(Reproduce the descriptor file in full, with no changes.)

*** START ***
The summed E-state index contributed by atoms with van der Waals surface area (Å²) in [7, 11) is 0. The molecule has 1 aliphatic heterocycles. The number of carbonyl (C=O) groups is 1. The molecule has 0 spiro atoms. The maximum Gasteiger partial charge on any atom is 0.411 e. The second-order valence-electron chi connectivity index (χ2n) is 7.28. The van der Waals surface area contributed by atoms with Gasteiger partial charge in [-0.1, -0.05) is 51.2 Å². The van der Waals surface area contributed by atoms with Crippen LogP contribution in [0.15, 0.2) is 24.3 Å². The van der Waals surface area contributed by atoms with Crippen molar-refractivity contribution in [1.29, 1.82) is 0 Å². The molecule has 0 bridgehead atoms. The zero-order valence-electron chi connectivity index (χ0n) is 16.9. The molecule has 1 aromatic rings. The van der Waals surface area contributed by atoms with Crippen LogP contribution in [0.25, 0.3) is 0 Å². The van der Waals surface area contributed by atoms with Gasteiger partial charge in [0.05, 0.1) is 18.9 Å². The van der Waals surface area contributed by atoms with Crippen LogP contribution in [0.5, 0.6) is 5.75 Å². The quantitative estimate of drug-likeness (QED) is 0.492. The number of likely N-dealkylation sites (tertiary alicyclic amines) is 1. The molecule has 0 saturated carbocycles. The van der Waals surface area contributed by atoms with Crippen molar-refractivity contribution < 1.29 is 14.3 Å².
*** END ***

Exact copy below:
The summed E-state index contributed by atoms with van der Waals surface area (Å²) in [7, 11) is 0. The molecule has 1 aliphatic heterocycles. The number of carbonyl (C=O) groups is 1. The molecule has 0 spiro atoms. The maximum Gasteiger partial charge on any atom is 0.411 e. The second-order valence-electron chi connectivity index (χ2n) is 7.28. The van der Waals surface area contributed by atoms with Gasteiger partial charge in [-0.1, -0.05) is 51.2 Å². The van der Waals surface area contributed by atoms with Crippen LogP contribution in [0.15, 0.2) is 24.3 Å². The van der Waals surface area contributed by atoms with Crippen molar-refractivity contribution in [1.29, 1.82) is 0 Å². The molecule has 0 bridgehead atoms. The zero-order valence-electron chi connectivity index (χ0n) is 16.9. The molecule has 1 aromatic rings. The van der Waals surface area contributed by atoms with Crippen LogP contribution in [0.25, 0.3) is 0 Å². The van der Waals surface area contributed by atoms with Gasteiger partial charge in [0.05, 0.1) is 18.9 Å². The van der Waals surface area contributed by atoms with Crippen LogP contribution in [0.5, 0.6) is 5.75 Å². The quantitative estimate of drug-likeness (QED) is 0.492. The number of likely N-dealkylation sites (tertiary alicyclic amines) is 1. The molecule has 0 saturated carbocycles. The van der Waals surface area contributed by atoms with Crippen molar-refractivity contribution < 1.29 is 14.3 Å².